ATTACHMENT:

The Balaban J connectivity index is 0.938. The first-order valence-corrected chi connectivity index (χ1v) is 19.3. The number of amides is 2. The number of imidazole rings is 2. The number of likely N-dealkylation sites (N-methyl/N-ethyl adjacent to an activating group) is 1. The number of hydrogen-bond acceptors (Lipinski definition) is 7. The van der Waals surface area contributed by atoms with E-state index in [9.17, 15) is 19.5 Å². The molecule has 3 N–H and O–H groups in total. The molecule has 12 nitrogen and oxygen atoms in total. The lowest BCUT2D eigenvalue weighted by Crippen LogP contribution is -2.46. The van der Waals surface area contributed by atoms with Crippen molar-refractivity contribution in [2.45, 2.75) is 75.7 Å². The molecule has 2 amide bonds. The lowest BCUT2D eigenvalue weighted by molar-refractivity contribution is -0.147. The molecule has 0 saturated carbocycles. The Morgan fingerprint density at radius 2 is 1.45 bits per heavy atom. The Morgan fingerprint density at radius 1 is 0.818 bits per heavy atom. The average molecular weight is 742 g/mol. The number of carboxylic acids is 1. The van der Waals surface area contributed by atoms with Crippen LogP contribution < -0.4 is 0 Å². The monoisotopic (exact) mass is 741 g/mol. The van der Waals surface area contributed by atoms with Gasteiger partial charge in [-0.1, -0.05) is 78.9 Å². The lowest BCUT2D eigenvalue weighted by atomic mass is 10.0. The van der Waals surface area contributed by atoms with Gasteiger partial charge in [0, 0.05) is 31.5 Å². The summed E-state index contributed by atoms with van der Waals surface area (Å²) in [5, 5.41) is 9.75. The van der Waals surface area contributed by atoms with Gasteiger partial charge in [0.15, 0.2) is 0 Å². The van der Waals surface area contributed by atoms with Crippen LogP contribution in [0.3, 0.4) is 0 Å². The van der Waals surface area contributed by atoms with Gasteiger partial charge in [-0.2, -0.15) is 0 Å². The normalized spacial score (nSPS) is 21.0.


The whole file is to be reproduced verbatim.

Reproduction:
The Balaban J connectivity index is 0.938. The first-order valence-corrected chi connectivity index (χ1v) is 19.3. The number of amides is 2. The number of imidazole rings is 2. The number of likely N-dealkylation sites (N-methyl/N-ethyl adjacent to an activating group) is 1. The number of hydrogen-bond acceptors (Lipinski definition) is 7. The van der Waals surface area contributed by atoms with E-state index in [9.17, 15) is 19.5 Å². The molecule has 3 N–H and O–H groups in total. The molecule has 12 nitrogen and oxygen atoms in total. The lowest BCUT2D eigenvalue weighted by Crippen LogP contribution is -2.46. The van der Waals surface area contributed by atoms with Crippen molar-refractivity contribution in [2.45, 2.75) is 75.7 Å². The molecule has 2 amide bonds. The lowest BCUT2D eigenvalue weighted by molar-refractivity contribution is -0.147. The molecule has 0 saturated carbocycles. The Morgan fingerprint density at radius 2 is 1.45 bits per heavy atom. The Morgan fingerprint density at radius 1 is 0.818 bits per heavy atom. The average molecular weight is 742 g/mol. The number of carboxylic acids is 1. The van der Waals surface area contributed by atoms with Crippen LogP contribution < -0.4 is 0 Å². The monoisotopic (exact) mass is 741 g/mol. The van der Waals surface area contributed by atoms with Gasteiger partial charge in [-0.1, -0.05) is 78.9 Å². The lowest BCUT2D eigenvalue weighted by atomic mass is 10.0. The van der Waals surface area contributed by atoms with Gasteiger partial charge in [0, 0.05) is 31.5 Å². The summed E-state index contributed by atoms with van der Waals surface area (Å²) in [5, 5.41) is 9.75. The van der Waals surface area contributed by atoms with Gasteiger partial charge in [0.15, 0.2) is 0 Å². The van der Waals surface area contributed by atoms with Crippen LogP contribution in [0.3, 0.4) is 0 Å². The van der Waals surface area contributed by atoms with Gasteiger partial charge in [-0.2, -0.15) is 0 Å². The normalized spacial score (nSPS) is 21.0.